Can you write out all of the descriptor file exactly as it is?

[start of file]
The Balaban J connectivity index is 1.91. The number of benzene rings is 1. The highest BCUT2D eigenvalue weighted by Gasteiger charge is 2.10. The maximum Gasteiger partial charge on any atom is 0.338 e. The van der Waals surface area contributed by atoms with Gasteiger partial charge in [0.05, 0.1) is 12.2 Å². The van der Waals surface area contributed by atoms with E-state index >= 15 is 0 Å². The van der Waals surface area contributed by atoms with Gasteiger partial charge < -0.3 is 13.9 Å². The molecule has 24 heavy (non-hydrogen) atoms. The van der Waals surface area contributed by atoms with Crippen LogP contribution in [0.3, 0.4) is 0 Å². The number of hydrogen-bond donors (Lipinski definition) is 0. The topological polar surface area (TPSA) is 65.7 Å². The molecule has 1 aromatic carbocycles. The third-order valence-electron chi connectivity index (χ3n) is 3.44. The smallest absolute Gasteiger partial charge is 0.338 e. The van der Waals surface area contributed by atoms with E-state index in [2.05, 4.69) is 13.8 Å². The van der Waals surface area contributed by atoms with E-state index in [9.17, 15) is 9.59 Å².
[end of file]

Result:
The Balaban J connectivity index is 1.91. The number of benzene rings is 1. The highest BCUT2D eigenvalue weighted by Gasteiger charge is 2.10. The maximum Gasteiger partial charge on any atom is 0.338 e. The van der Waals surface area contributed by atoms with Gasteiger partial charge in [0.05, 0.1) is 12.2 Å². The van der Waals surface area contributed by atoms with E-state index >= 15 is 0 Å². The van der Waals surface area contributed by atoms with Gasteiger partial charge < -0.3 is 13.9 Å². The molecule has 24 heavy (non-hydrogen) atoms. The van der Waals surface area contributed by atoms with Crippen LogP contribution in [0.3, 0.4) is 0 Å². The number of hydrogen-bond donors (Lipinski definition) is 0. The topological polar surface area (TPSA) is 65.7 Å². The molecule has 1 aromatic carbocycles. The third-order valence-electron chi connectivity index (χ3n) is 3.44. The smallest absolute Gasteiger partial charge is 0.338 e. The van der Waals surface area contributed by atoms with E-state index in [2.05, 4.69) is 13.8 Å². The van der Waals surface area contributed by atoms with E-state index in [9.17, 15) is 9.59 Å².